In all places, we identified the same strategies from Vale: the conquest of the territory, the marketing to defend a socially and environmentally friendly image, the co-optation of political and judiciary power. In relation to the local leaders, the tendency to manipulate, blackmail and the deliberate intention to divide local communities, threat and criminalize local groups, according to the level of organization of the local resistance groups.

We have also talked about interesting ideas for popular resistance: the effort to give visibility to the conflict (via publications, reports, dossiers), direct actions in opposition to the aggressiveness of the company (land occupation, closing roads, manifests), judiciary actions demanding reimbursement and compensation for environmental damage, production of knowledge adding local knowledge and university research, articulation in networks (international, national and regional), the involvement of key-actors and partners, especially in the judiciary sector.

From the 12th to the 15th of April, the March met with another march, coming from the South System of Vale (states of Minas Gerais and Espírito Santo). There were also many other people, all converging to Rio de Janeiro where the headquarter of Vale are located and where, every month of April, the company holds its annual meeting with shareholders.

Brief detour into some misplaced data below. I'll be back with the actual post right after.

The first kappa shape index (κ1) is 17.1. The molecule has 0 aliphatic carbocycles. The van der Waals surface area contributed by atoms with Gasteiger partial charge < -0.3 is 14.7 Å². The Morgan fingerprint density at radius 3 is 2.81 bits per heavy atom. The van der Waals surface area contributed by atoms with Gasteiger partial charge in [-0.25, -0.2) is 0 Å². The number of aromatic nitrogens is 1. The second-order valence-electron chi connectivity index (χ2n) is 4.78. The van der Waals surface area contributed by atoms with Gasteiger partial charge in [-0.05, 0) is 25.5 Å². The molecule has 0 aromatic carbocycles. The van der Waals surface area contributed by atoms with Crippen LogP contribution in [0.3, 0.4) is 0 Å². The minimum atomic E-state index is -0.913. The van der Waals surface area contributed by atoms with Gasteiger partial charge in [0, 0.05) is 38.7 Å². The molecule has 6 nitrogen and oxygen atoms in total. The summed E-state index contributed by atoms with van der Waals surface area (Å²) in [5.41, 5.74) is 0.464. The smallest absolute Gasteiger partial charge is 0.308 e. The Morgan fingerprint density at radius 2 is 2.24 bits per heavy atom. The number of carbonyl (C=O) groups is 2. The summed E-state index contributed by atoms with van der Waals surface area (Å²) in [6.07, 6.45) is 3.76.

In total, there were 160 people, 80 associations and other entities representing 12 countries. It was a unique occasion: for the first time, all the affected people and their leaders systematized their demands and learned with each other.

These were four intense days, in which we studied and improved our collective strategies. Several areas of conflict were identified: the model of development and the robbing of natural resources, environmental conflicts and pollution, labour conflicts and unionist resistance, conflicts with the communities for land, economic conflicts and exaggerate profits (Vale is the biggest company ion Latin America and the most profitable in the world!)

The most important points highlighted in the final document produced in the meeting had to do with Vale’s public image as a socially committed and environment friendly company: the affected people committed to dismantle such image by showing the impacts of Vale in their lives. A detailed report, with 120 pages and 21 specific cases was presented in the Rio de janeiro State Parliament and given to the press and shareholders of Vale.

An international movement became in charge of producing regular ‘alternative reports’ that point out omissions on the annual sustainability report produced by Vale.The alternative reports will trigger new denunciations and will help the mobilization of communities by giving them tools to elaborate better claims in regards to their rights for more sustainable forms of economy and local development.

During the meetings, we also established new potential sources of alliances between communities and missionary provinces in which there are conflicts involving mining and mineral resources: Mozambique, Chile, Peru, Ecuador…

Justice on Tracks will now resume its work in the North and Nort-East regions of Brazil, strengthened by national and international alliances that guarantee strength to the actions in favor of local communities.

As missionaries, we feel demanded to advance in this unprecedented frontier of dialogue between the Church, the communities and the social movements for the preservation of life, dignity and land.